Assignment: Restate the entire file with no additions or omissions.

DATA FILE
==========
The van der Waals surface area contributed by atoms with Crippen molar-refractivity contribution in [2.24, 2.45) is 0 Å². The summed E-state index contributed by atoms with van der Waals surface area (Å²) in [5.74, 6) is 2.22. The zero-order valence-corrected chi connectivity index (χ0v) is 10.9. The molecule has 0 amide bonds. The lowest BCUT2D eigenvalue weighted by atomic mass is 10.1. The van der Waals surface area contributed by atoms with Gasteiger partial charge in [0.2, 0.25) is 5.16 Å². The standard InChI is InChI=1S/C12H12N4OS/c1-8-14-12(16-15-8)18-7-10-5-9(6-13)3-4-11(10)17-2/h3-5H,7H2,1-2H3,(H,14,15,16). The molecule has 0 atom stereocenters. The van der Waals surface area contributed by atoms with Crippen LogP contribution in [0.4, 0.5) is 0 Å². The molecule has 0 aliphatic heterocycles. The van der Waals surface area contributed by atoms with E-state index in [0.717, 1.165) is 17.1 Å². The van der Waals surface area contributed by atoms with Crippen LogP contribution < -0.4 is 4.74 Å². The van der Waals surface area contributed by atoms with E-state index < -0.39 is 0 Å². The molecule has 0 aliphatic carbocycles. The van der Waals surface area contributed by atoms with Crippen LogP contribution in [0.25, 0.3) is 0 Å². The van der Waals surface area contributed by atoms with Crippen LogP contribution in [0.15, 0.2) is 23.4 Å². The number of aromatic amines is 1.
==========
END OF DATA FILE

The van der Waals surface area contributed by atoms with Crippen molar-refractivity contribution in [2.24, 2.45) is 0 Å². The summed E-state index contributed by atoms with van der Waals surface area (Å²) in [5.74, 6) is 2.22. The zero-order valence-corrected chi connectivity index (χ0v) is 10.9. The molecule has 0 amide bonds. The lowest BCUT2D eigenvalue weighted by atomic mass is 10.1. The van der Waals surface area contributed by atoms with Gasteiger partial charge in [0.2, 0.25) is 5.16 Å². The standard InChI is InChI=1S/C12H12N4OS/c1-8-14-12(16-15-8)18-7-10-5-9(6-13)3-4-11(10)17-2/h3-5H,7H2,1-2H3,(H,14,15,16). The molecule has 0 atom stereocenters. The van der Waals surface area contributed by atoms with Crippen LogP contribution in [0.4, 0.5) is 0 Å². The molecule has 0 aliphatic heterocycles. The van der Waals surface area contributed by atoms with E-state index in [0.717, 1.165) is 17.1 Å². The van der Waals surface area contributed by atoms with Crippen LogP contribution < -0.4 is 4.74 Å². The van der Waals surface area contributed by atoms with E-state index < -0.39 is 0 Å². The molecule has 0 aliphatic carbocycles. The van der Waals surface area contributed by atoms with Crippen LogP contribution in [0.25, 0.3) is 0 Å². The van der Waals surface area contributed by atoms with Crippen LogP contribution in [0.15, 0.2) is 23.4 Å². The number of aromatic amines is 1.